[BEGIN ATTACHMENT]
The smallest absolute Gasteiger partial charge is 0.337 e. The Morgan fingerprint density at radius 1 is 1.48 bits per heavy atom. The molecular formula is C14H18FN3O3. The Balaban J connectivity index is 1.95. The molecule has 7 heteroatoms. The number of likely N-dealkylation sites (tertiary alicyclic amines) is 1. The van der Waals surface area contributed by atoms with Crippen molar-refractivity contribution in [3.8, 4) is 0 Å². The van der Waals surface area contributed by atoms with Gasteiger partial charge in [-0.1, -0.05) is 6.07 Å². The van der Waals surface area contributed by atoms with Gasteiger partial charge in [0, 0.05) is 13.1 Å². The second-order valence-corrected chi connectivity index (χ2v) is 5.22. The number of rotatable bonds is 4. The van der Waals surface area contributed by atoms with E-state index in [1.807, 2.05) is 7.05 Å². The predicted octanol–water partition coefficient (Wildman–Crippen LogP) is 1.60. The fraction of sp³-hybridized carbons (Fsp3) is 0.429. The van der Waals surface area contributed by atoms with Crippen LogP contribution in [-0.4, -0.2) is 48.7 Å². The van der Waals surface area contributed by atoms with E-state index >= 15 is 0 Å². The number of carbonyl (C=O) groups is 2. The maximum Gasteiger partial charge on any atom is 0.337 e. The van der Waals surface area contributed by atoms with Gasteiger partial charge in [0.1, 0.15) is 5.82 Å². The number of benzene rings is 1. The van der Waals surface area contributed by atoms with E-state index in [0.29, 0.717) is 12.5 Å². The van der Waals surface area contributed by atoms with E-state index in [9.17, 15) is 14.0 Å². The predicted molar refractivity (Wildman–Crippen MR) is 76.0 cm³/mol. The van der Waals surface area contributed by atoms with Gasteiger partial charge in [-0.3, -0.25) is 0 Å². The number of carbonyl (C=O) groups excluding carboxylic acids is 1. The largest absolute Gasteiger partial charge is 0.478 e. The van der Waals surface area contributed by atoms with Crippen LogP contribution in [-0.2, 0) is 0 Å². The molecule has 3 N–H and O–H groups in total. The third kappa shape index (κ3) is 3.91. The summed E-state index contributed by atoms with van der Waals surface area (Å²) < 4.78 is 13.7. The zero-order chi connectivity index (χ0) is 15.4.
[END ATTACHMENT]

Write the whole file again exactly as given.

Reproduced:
The smallest absolute Gasteiger partial charge is 0.337 e. The Morgan fingerprint density at radius 1 is 1.48 bits per heavy atom. The molecular formula is C14H18FN3O3. The Balaban J connectivity index is 1.95. The molecule has 7 heteroatoms. The number of likely N-dealkylation sites (tertiary alicyclic amines) is 1. The van der Waals surface area contributed by atoms with Crippen molar-refractivity contribution in [3.8, 4) is 0 Å². The van der Waals surface area contributed by atoms with Gasteiger partial charge in [-0.1, -0.05) is 6.07 Å². The van der Waals surface area contributed by atoms with Gasteiger partial charge in [0, 0.05) is 13.1 Å². The second-order valence-corrected chi connectivity index (χ2v) is 5.22. The number of rotatable bonds is 4. The van der Waals surface area contributed by atoms with E-state index in [1.807, 2.05) is 7.05 Å². The predicted octanol–water partition coefficient (Wildman–Crippen LogP) is 1.60. The fraction of sp³-hybridized carbons (Fsp3) is 0.429. The van der Waals surface area contributed by atoms with Crippen LogP contribution in [-0.4, -0.2) is 48.7 Å². The van der Waals surface area contributed by atoms with E-state index >= 15 is 0 Å². The number of carbonyl (C=O) groups is 2. The maximum Gasteiger partial charge on any atom is 0.337 e. The van der Waals surface area contributed by atoms with Gasteiger partial charge in [0.1, 0.15) is 5.82 Å². The number of benzene rings is 1. The van der Waals surface area contributed by atoms with E-state index in [0.29, 0.717) is 12.5 Å². The van der Waals surface area contributed by atoms with E-state index in [9.17, 15) is 14.0 Å². The predicted molar refractivity (Wildman–Crippen MR) is 76.0 cm³/mol. The van der Waals surface area contributed by atoms with Gasteiger partial charge in [-0.3, -0.25) is 0 Å². The number of carbonyl (C=O) groups excluding carboxylic acids is 1. The largest absolute Gasteiger partial charge is 0.478 e. The van der Waals surface area contributed by atoms with Crippen LogP contribution in [-0.2, 0) is 0 Å². The molecule has 3 N–H and O–H groups in total. The third kappa shape index (κ3) is 3.91. The summed E-state index contributed by atoms with van der Waals surface area (Å²) < 4.78 is 13.7. The zero-order chi connectivity index (χ0) is 15.4.